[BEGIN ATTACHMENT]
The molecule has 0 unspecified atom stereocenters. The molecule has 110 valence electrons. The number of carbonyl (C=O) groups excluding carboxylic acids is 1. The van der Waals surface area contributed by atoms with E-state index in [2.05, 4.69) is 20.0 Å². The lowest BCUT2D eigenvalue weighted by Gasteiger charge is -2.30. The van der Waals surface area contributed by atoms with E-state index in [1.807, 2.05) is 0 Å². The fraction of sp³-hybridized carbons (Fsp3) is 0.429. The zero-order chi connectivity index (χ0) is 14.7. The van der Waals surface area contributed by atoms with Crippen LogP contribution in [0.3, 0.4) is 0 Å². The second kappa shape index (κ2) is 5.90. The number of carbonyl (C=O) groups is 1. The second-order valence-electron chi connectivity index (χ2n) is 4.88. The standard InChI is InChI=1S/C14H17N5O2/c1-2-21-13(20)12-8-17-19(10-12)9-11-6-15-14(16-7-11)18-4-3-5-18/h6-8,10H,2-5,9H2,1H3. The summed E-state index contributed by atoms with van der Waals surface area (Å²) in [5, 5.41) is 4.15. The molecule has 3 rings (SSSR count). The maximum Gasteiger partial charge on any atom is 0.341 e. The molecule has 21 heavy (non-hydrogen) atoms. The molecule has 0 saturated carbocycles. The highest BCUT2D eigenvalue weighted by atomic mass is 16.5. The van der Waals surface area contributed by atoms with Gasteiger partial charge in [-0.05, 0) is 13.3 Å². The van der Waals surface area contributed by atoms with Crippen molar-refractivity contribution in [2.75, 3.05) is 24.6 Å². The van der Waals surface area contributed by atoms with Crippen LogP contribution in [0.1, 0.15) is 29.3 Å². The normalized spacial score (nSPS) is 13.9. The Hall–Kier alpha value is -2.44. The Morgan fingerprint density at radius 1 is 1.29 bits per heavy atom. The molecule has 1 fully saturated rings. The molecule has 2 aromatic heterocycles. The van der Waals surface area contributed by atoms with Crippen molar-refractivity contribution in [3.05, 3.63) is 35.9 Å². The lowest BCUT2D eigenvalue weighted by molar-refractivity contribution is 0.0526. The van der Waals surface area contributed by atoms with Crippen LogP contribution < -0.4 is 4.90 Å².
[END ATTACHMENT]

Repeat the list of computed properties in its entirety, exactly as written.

The molecule has 0 unspecified atom stereocenters. The molecule has 110 valence electrons. The number of carbonyl (C=O) groups excluding carboxylic acids is 1. The van der Waals surface area contributed by atoms with E-state index in [2.05, 4.69) is 20.0 Å². The lowest BCUT2D eigenvalue weighted by Gasteiger charge is -2.30. The van der Waals surface area contributed by atoms with E-state index in [1.807, 2.05) is 0 Å². The fraction of sp³-hybridized carbons (Fsp3) is 0.429. The zero-order chi connectivity index (χ0) is 14.7. The van der Waals surface area contributed by atoms with Crippen LogP contribution in [0.3, 0.4) is 0 Å². The second kappa shape index (κ2) is 5.90. The number of carbonyl (C=O) groups is 1. The second-order valence-electron chi connectivity index (χ2n) is 4.88. The standard InChI is InChI=1S/C14H17N5O2/c1-2-21-13(20)12-8-17-19(10-12)9-11-6-15-14(16-7-11)18-4-3-5-18/h6-8,10H,2-5,9H2,1H3. The summed E-state index contributed by atoms with van der Waals surface area (Å²) in [5, 5.41) is 4.15. The molecule has 3 rings (SSSR count). The maximum Gasteiger partial charge on any atom is 0.341 e. The molecule has 21 heavy (non-hydrogen) atoms. The molecule has 0 saturated carbocycles. The highest BCUT2D eigenvalue weighted by atomic mass is 16.5. The van der Waals surface area contributed by atoms with Gasteiger partial charge in [-0.05, 0) is 13.3 Å². The van der Waals surface area contributed by atoms with Crippen molar-refractivity contribution in [2.75, 3.05) is 24.6 Å². The van der Waals surface area contributed by atoms with Crippen LogP contribution in [0.1, 0.15) is 29.3 Å². The normalized spacial score (nSPS) is 13.9. The Hall–Kier alpha value is -2.44. The Morgan fingerprint density at radius 1 is 1.29 bits per heavy atom. The molecule has 1 fully saturated rings. The molecule has 2 aromatic heterocycles. The van der Waals surface area contributed by atoms with Crippen molar-refractivity contribution in [3.05, 3.63) is 35.9 Å². The lowest BCUT2D eigenvalue weighted by molar-refractivity contribution is 0.0526. The van der Waals surface area contributed by atoms with Crippen LogP contribution < -0.4 is 4.90 Å².